Millions of images of crises enter our homes and psyches as sites of politics. They aid in authenticating, reconstructing, and narrating events and can pressure political actors. They can influence entire publics. Sometimes, images are what create the entirety of action across the political spectrum.
We are bombarded by images of crises and grow accustomed to a continual reel of images of death, suffering, and extreme violence resulting in a seemingly endless marathon of disaster. Often, this disaster marathon continues to pass us by. It moves into the background without much thought given to its content. Still, other times, we suffer from compassion fatigue caused by the overconsumption of these images of suffering and trauma. It leads to purposely looking away, and a feeling of burn out from the perpetual bad news.
Human Experiences through Visualization
While there is potential to connect with human tragedies unbounded by national borders through the communication of images, most of the time, they are regularly ignored due to overexposure or exhaustion of the audience.
It begs the question of why some images of crises capture the world’s attention and make it to the international stage while others go by the wayside. These particular images not only capture the world’s attention but produce higher levels of policy change and action. The focal point will rest on the photo of Aylan Kurdi amidst the 2015 European Migrant Crisis, and The Falling Man, an image of a man tumbling through the air during the events of 9/11. These are images of crises that mobilized.
What is the difference between images of one starving child and another? Is there a particular type of horrific violence that renders action? Whose image of death makes us act and what impact do those images of suffering that go viral on social media and then slowly fade away leave? Existing literature surrounding the topic maintains that this may have to do with the content of the images, such as whether they include suffering children, devastating destruction, or extreme violence. It also explores the emotional response that the images warrant and how that may or may not affect the possibility of a policy response. There also exists the question of legitimacy of images. In other words, is an image published at a specific moment a true and accurate representation of the crisis?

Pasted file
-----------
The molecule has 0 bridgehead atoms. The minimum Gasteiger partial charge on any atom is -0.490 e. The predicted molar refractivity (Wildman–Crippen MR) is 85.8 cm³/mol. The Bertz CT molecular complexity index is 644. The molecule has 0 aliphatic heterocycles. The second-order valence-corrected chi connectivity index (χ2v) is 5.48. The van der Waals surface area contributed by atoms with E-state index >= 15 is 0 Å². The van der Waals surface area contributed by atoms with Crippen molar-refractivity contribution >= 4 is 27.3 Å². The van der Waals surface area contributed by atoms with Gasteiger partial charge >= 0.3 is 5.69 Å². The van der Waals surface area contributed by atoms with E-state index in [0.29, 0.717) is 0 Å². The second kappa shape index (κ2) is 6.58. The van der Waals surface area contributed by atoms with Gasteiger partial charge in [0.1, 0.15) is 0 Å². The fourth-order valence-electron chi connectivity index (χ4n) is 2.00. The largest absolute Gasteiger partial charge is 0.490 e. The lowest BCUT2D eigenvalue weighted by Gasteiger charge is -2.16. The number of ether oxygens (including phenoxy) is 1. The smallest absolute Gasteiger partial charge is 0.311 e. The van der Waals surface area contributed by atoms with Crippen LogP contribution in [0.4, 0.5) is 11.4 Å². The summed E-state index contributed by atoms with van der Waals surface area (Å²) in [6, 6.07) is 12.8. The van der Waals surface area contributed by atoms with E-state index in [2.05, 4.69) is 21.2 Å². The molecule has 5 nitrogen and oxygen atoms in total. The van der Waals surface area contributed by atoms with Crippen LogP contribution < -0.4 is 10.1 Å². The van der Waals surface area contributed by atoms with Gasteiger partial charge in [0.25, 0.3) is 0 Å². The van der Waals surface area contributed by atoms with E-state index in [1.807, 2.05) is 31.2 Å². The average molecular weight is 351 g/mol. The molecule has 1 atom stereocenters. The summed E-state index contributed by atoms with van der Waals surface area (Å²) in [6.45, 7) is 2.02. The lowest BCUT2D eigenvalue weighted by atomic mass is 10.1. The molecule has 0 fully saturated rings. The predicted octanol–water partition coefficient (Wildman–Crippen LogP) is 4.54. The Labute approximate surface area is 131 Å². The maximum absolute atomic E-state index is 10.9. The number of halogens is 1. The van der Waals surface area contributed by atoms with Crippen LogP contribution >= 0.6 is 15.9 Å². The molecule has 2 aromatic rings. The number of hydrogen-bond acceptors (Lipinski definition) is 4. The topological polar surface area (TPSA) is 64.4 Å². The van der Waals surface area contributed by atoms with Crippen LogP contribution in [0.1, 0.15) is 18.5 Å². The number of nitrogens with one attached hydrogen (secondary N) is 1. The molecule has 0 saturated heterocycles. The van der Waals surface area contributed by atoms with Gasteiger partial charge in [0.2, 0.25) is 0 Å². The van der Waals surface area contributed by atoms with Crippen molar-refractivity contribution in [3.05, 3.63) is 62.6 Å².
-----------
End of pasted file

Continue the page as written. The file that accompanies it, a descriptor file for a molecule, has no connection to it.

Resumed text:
In actuality, images of crises capable of maintaining a high level of international recognition and mobilization have to have something more in common than their perceived legitimacy, composition of disaster, or emotional effect. We can argue that it has something to do with how people imagine crises, especially in regard to their self or national identity.
The recognition of and response to images of crises is directly linked to how the audience imagines it. If they are unable to make a connection to their personal or national identity in imagining the crisis pictured, the image does not reach the level of the international stage or policy reform. One example is that of Aylan Kurdi, a three-year-old Syrian boy whose lifeless body washed ashore in Turkey during the 2015 European Migrant Crisis. His photo does not objectively have anything that sets it apart from other images of crises: there are many existing images of suffering, dying, or dead children that reflect on many conflicts in the world.
Yet, Aylan’s photo changed the way people thought about the debate on migration. In the case of both Germany and the UK, the image of this child, and the migration crisis it narrated, challenged the citizens’ national identity, as we will see below. The governments of the two countries made policy decisions to affirm their identities to the international community.
The resulting policy responses were that the then UK Prime Minister David Cameron vowed that his country would ‘fulfill its moral responsibilities’ by taking in 20,000 Syrian refugees over a period of five years directly from camps in Syria’s neighboring countries. Yet, there were conditions, they would be selected on the basis of need and/or special circumstances, such as disabled children, women who had been raped, or men who had been tortured.
Germany took a different approach. The state opened its borders irrespective of refugee conditions and pledged to take up to 800,000 refugees a year for several years, arguably fulfilling a labor shortage agenda due to the aging population. This is an element of Chiara Bottici’s theory of the imaginal, which suggests that the photo of Aylan Kurdi became widely recognized and resulted in policy because of the way it caused people to imagine their national identity.